National Osteoporosis Society (the charity) is a charitable company limited by guarantee. The charity’s main objectives are:
- to relieve sickness and to promote and advance medical knowledge, with particular reference to all aspects of osteoporosis and all similar and related conditions;
- to undertake research in relation thereto, and to publish the useful results of such research.
The charity does this by raising money to fund scientific research on treatments and to provide services and support to people affected by the disease.
The charity has a Reserves Policy in place that defines the process of reviewing the charity’s risks and the reserves required to mitigate the risks. The Reserves Policy outlines two levels of freely available general funds: a minimal level below which reserves should not fall of £1m and an additional recommended range of £1.5m to £2.5m.
The Board of the charity have delegated investment decisions to the Finance, General Purposes and Audit committee (FGP&A). Investment management is delegated to an authorised professional investment manager, regulated by the Financial Conduct Authority and the Prudential Regulation Authority.
2. Investment Options
The charity seeks to produce the best financial return within an acceptable level of risk. The charity has invested in a multi-asset class diversified fund with a low to medium risk profile.
The long term investment objective is for a bank deposit return + 3% over a five year period. The investment performance is benchmarked against the ARC Peer Group (Balanced) benchmark and the investment manager’s own in-house UK Balanced benchmark.
The charity accepts a low to medium level of risk. This balances the need to generate income from investments in the short term with the requirement for longer term growth in the value of the portfolio.
Risk is managed by investing in a multi-asset class diversified fund that is overseen by an authorised professional investment manager.
4. Liquidity Requirements
A proportion of income generated from the investment fund is transferred into the charity’s bank account on a monthly basis.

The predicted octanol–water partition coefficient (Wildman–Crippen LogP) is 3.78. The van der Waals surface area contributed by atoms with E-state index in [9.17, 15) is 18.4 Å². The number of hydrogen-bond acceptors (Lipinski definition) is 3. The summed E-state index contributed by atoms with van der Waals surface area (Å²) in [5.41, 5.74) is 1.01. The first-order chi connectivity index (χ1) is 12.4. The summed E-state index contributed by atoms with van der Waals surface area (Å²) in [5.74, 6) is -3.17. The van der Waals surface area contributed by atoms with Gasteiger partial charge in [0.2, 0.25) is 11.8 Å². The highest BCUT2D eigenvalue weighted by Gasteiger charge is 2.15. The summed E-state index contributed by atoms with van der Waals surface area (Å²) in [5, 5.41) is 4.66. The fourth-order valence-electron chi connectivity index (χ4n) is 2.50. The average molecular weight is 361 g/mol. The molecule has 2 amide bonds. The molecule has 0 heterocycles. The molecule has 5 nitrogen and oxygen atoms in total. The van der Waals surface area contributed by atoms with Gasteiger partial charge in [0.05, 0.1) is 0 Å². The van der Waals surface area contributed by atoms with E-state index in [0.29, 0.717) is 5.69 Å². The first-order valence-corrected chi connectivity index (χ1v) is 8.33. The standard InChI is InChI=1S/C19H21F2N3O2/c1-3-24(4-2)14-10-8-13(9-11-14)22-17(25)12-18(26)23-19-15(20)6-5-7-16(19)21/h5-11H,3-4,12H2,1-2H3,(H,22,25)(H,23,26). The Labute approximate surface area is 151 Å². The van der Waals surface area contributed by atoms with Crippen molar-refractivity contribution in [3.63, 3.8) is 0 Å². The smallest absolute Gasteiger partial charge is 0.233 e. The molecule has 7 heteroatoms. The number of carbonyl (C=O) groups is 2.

In order to deal with fluctuations in reserves and therefore liquidity requirements, over 90% of the investment fund can be released within five working days if required. However, the usual intention in investing funds is to deposit them for longer term capital growth rather than for shorter term liquidity requirements.
5. Management, Reporting and Monitoring
The charity has appointed a professional investment management firm to manage the investment portfolio. The charity has nominated a list of authorised signatories, two of which are required to sign any instructions to the investment manager.
The Investment Manager provides a quarterly investment report, detailing the valuation of investments, portfolio analysis, performance summary and commentary relating to the charity’s investments.
The FGP&A have responsibility for agreeing strategy and monitoring the investment portfolio. The committee reviews the information provided by the investment manager each quarter.
The investment manager is required to present in person to the FGP&A committee annually. The FGP&A reports on the investment portfolio management performance to the Board of Trustees at least annually.
The long term investment objective is for a bank deposit return + 3% over a five year period. Performance of the investment portfolio is benchmarked against the ARC Peer Group (Balanced) benchmark and the investment manager’s own in-house UK Balanced benchmark.
The role of the investment manager is subject to regular market testing to ensure it is still appropriate. The investment manager is appointed by the Board of Trustees on the recommendation of the FGP&A.